What you need to know:
- Political affiliation affects who Americans trust to give them accurate information about the coronavirus.
- Republicans tend to distrust the media; non-partisan institutions like the Centers for Disease Control, as well as state and local governments, are trusted by Republicans and Democrats alike.
- Misinformation about the coronavirus is still circulating, colored by which sources Americans turn to for news and information. Americans are showing signs of media fatigue with coronavirus news.
The United States is in uncharted territory as the coronavirus spreads across the country. In this time of unprecedented change, the question of who Americans trust to give them accurate information about the coronavirus is critically important. A coordinated, fact-based response to the coronavirus from all Americans is the surest way to contain the virus.
Yet, the pandemic is taking place in a time of historically low levels of trust in public institutions and when tribal divisions are particularly heated. In light of that, it should come as no surprise that political polarization has colored people’s response to COVID-19 information from the media and governmental sources. On a more optimistic note, some nonpartisan entities are rallying near universal levels of confidence during the crisis.
Ipsos polling conducted with multiple news outlets, including Reuters, Axios and USA Today, reveal some common themes around which institutions Americans trust the most to give them accurate information about the coronavirus.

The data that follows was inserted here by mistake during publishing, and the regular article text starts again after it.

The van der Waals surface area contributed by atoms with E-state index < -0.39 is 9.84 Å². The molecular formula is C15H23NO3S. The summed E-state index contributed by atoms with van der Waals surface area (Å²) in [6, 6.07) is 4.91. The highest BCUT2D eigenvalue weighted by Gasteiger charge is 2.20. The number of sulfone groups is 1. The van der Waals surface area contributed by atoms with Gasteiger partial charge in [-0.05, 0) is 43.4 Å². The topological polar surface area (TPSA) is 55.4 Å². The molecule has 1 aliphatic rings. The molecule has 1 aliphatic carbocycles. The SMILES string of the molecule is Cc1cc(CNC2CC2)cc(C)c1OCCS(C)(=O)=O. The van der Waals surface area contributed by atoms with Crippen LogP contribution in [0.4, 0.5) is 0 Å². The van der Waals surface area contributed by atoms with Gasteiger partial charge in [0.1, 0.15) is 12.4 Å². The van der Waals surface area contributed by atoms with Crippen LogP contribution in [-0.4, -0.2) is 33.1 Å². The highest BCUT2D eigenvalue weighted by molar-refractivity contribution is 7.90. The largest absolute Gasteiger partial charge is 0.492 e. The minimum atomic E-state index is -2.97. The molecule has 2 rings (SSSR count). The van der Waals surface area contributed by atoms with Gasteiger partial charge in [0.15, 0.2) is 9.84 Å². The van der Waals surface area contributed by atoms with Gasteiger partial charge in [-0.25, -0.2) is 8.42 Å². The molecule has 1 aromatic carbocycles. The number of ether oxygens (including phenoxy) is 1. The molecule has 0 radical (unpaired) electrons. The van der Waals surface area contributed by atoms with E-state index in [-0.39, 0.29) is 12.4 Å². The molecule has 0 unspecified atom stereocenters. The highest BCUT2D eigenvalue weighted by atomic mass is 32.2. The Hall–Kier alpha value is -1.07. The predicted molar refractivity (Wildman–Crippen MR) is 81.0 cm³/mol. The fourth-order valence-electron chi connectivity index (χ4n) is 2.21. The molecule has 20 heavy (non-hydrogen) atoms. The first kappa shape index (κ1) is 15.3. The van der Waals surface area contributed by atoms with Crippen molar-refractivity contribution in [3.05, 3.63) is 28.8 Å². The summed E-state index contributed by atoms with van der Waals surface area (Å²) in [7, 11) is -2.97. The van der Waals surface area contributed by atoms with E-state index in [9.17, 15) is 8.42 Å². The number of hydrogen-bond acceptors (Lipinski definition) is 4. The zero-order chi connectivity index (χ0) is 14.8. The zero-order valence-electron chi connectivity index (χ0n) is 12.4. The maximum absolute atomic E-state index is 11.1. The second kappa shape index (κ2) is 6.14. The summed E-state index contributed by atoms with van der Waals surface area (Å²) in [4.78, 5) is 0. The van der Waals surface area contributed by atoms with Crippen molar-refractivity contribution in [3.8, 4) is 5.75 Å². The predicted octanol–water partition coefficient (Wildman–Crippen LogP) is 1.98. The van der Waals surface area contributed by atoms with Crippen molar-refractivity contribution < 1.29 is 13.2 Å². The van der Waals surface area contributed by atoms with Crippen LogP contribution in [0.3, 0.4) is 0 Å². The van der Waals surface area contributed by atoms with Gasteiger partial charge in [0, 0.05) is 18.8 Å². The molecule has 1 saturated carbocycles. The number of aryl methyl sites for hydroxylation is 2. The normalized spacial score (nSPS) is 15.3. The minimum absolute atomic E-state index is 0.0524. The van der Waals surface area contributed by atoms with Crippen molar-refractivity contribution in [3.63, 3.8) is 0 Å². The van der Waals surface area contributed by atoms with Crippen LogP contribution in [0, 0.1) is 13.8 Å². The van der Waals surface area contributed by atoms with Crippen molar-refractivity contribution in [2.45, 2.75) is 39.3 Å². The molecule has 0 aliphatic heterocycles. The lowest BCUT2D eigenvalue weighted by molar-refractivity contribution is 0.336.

The public institutions Americans trust most – and least
Americans are eager for news about the coronavirus. Analysis of web traffic conducted by the New York Times shows that readership for local and established news outlets is way up. The Centers for Disease Control (CDC) homepage has also seen tremendous growth in traffic since the beginnings of the crisis, now receiving upwards of 10 million visitors per day. While these sites may have seen a surge in traffic, Ipsos research underscores that trust is still politicized, except when it comes to certain non-partisan institutions and state and local governments.
Americans report high levels of trust in nonpartisan organizations like the CDC and the World Health Organization (WHO) to give them accurate information about the coronavirus. State and local governments are also viewed as trusted sources for information about COVID-19. Those levels of trust have not statistically changed week-to-week from mid-March, according to the weekly Axios-Ipsos Coronavirus Index.
For the most part, trust in these key institutions is fairly evenly distributed across partisan lines, with a few exceptions. Less than half of Democrats say that they have faith in the federal government to provide them with accurate information about COVID-19, while three in four Republicans do. Republicans are also less likely to trust local governments and the World Health Organization than Democrats.
Levels of trust in the media vary by political affiliation
Americans are turning to a range of sources for news about the coronavirus, though FOX News, ABC, CBS and NBC News are among the most popular.
In the most recent Axios-Ipsos Coronavirus Index, a plurality of Republicans said they are tuning into FOX News while ABC, CBS and NBC News have the most cross-over appeal among the political parties.
It should come as no surprise that many Republicans continue to be skeptical of the media, even during a pandemic.